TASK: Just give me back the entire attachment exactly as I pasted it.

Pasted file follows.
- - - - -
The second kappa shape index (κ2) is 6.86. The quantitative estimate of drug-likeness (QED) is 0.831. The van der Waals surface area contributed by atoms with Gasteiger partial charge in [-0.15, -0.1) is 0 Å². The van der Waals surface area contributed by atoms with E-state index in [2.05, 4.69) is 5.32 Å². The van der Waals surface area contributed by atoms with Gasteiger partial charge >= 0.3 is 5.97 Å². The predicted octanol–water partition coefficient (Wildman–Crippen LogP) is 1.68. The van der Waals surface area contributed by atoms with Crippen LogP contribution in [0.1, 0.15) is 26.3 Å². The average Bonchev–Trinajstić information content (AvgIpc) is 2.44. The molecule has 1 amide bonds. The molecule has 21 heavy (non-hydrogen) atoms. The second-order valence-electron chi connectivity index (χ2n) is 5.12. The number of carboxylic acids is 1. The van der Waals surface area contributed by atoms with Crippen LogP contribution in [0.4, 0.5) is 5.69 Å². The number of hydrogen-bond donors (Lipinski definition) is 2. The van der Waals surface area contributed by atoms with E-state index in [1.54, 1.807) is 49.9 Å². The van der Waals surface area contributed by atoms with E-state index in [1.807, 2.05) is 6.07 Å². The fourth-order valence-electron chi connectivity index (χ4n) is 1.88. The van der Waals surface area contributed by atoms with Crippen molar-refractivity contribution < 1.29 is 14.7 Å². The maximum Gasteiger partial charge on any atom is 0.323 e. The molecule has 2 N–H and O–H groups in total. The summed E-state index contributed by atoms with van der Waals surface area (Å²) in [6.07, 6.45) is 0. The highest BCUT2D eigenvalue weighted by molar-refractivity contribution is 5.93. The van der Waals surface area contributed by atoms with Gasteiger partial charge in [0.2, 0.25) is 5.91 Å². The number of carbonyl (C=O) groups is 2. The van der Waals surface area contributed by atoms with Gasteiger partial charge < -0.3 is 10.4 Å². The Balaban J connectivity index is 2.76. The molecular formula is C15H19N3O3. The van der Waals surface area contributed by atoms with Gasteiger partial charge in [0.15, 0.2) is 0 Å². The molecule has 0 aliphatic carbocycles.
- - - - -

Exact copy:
The second kappa shape index (κ2) is 6.86. The quantitative estimate of drug-likeness (QED) is 0.831. The van der Waals surface area contributed by atoms with Gasteiger partial charge in [-0.15, -0.1) is 0 Å². The van der Waals surface area contributed by atoms with E-state index in [2.05, 4.69) is 5.32 Å². The van der Waals surface area contributed by atoms with Gasteiger partial charge >= 0.3 is 5.97 Å². The predicted octanol–water partition coefficient (Wildman–Crippen LogP) is 1.68. The van der Waals surface area contributed by atoms with Crippen LogP contribution in [0.1, 0.15) is 26.3 Å². The average Bonchev–Trinajstić information content (AvgIpc) is 2.44. The molecule has 1 amide bonds. The molecule has 21 heavy (non-hydrogen) atoms. The second-order valence-electron chi connectivity index (χ2n) is 5.12. The number of carboxylic acids is 1. The van der Waals surface area contributed by atoms with Crippen LogP contribution in [0.4, 0.5) is 5.69 Å². The number of hydrogen-bond donors (Lipinski definition) is 2. The van der Waals surface area contributed by atoms with E-state index in [1.54, 1.807) is 49.9 Å². The van der Waals surface area contributed by atoms with E-state index in [1.807, 2.05) is 6.07 Å². The fourth-order valence-electron chi connectivity index (χ4n) is 1.88. The van der Waals surface area contributed by atoms with Crippen molar-refractivity contribution < 1.29 is 14.7 Å². The maximum Gasteiger partial charge on any atom is 0.323 e. The molecule has 2 N–H and O–H groups in total. The summed E-state index contributed by atoms with van der Waals surface area (Å²) in [6.07, 6.45) is 0. The highest BCUT2D eigenvalue weighted by molar-refractivity contribution is 5.93. The van der Waals surface area contributed by atoms with Gasteiger partial charge in [0.2, 0.25) is 5.91 Å². The number of carbonyl (C=O) groups is 2. The van der Waals surface area contributed by atoms with Gasteiger partial charge < -0.3 is 10.4 Å². The Balaban J connectivity index is 2.76. The molecular formula is C15H19N3O3. The van der Waals surface area contributed by atoms with Gasteiger partial charge in [0.15, 0.2) is 0 Å². The molecule has 0 aliphatic carbocycles.